In The Science of Speaking, I present many different techniques for improving persuasion.
Here’s another technique that didn’t quite fit in the book. It’s call the “but you are free” (BYAF) technique.
Here’s how it works:
One of the experimenters approached individuals walking alone in a shopping mall in France. In the control condition, the experimenter made a simple direct request: “Sorry, Madam/Sir, would you have some coins to take the bus, please?” In the experimental condition, the experimenter added: “But you are free to accept or to refuse.” Those in the experimental condition were substantially more likely to comply with the request. Moreover, those who gave in the experimental condition gave twice as much as those in the control condition.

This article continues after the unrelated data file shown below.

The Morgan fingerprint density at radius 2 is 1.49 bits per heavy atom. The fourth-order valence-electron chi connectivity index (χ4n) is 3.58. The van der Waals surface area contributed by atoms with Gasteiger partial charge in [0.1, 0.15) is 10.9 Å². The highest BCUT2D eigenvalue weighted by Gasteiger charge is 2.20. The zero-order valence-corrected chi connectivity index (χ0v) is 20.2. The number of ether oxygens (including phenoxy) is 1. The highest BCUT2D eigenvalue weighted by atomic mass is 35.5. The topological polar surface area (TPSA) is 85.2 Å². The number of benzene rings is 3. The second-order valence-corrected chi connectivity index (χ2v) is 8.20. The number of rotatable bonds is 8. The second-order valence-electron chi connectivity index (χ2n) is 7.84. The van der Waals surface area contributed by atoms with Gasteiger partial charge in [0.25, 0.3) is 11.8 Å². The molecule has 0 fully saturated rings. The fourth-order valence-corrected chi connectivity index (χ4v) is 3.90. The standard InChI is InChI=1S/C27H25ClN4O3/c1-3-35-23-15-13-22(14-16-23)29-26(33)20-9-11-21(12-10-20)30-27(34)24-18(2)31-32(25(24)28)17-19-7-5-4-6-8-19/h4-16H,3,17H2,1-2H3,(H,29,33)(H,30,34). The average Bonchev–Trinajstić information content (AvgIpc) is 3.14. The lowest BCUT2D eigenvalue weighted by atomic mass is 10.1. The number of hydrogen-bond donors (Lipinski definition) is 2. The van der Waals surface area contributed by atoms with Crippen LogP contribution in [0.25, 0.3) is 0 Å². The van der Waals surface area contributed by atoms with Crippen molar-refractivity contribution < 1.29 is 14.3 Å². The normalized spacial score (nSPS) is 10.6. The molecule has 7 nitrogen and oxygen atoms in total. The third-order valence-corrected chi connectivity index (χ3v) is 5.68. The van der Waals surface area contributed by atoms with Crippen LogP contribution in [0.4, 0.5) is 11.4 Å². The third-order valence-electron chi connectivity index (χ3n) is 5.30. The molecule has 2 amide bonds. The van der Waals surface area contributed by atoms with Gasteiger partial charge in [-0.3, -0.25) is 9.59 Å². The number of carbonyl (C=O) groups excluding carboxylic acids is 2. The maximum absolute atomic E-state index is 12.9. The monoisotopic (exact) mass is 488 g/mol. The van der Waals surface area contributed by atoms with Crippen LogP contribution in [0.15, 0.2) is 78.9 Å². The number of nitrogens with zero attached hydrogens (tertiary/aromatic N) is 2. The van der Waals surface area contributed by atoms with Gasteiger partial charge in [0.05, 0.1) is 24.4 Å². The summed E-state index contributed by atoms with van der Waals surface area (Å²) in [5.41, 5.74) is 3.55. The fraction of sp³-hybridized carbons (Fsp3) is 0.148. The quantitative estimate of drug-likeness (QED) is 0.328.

In a meta-analysis of 42 studies, Christopher Carpenter found that the “but you are free” technique generally results in a doubling of compliance rates. In other words, by adding a single phrase to your ask, your audience becomes twice as likely to accept it. Carpenter also found that the exact words you use don’t matter—what matters is that your audience understands that they are free to refuse your request.